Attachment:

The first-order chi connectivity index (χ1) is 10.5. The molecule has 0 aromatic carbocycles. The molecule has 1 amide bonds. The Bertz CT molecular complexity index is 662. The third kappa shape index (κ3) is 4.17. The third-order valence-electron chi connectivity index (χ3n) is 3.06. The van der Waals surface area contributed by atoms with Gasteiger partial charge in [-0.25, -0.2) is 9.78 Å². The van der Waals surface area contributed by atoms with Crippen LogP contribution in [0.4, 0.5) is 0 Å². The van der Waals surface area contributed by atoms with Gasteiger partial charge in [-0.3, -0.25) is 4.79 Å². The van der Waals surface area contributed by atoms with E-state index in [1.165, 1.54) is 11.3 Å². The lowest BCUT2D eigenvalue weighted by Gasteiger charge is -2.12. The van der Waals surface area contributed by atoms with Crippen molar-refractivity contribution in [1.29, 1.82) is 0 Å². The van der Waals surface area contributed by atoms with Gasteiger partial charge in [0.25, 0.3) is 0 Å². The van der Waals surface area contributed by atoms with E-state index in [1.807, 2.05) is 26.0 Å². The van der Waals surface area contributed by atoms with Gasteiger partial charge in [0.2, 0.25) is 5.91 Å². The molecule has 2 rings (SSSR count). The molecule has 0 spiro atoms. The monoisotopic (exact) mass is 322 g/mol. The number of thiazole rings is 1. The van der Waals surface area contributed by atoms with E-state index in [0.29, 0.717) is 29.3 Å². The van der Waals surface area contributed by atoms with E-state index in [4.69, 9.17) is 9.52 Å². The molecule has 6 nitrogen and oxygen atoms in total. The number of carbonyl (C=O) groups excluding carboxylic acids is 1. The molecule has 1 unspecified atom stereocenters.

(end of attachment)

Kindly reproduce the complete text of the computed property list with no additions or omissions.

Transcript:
The first-order chi connectivity index (χ1) is 10.5. The molecule has 0 aromatic carbocycles. The molecule has 1 amide bonds. The Bertz CT molecular complexity index is 662. The third kappa shape index (κ3) is 4.17. The third-order valence-electron chi connectivity index (χ3n) is 3.06. The van der Waals surface area contributed by atoms with Gasteiger partial charge in [-0.25, -0.2) is 9.78 Å². The van der Waals surface area contributed by atoms with Crippen LogP contribution in [0.4, 0.5) is 0 Å². The van der Waals surface area contributed by atoms with Gasteiger partial charge in [-0.3, -0.25) is 4.79 Å². The van der Waals surface area contributed by atoms with E-state index in [1.165, 1.54) is 11.3 Å². The lowest BCUT2D eigenvalue weighted by Gasteiger charge is -2.12. The van der Waals surface area contributed by atoms with Crippen molar-refractivity contribution in [1.29, 1.82) is 0 Å². The van der Waals surface area contributed by atoms with Gasteiger partial charge in [0.25, 0.3) is 0 Å². The van der Waals surface area contributed by atoms with E-state index in [1.807, 2.05) is 26.0 Å². The van der Waals surface area contributed by atoms with Gasteiger partial charge in [0.2, 0.25) is 5.91 Å². The molecule has 2 rings (SSSR count). The molecule has 0 spiro atoms. The monoisotopic (exact) mass is 322 g/mol. The number of thiazole rings is 1. The van der Waals surface area contributed by atoms with E-state index in [0.29, 0.717) is 29.3 Å². The van der Waals surface area contributed by atoms with E-state index in [4.69, 9.17) is 9.52 Å². The molecule has 6 nitrogen and oxygen atoms in total. The number of carbonyl (C=O) groups excluding carboxylic acids is 1. The molecule has 1 unspecified atom stereocenters.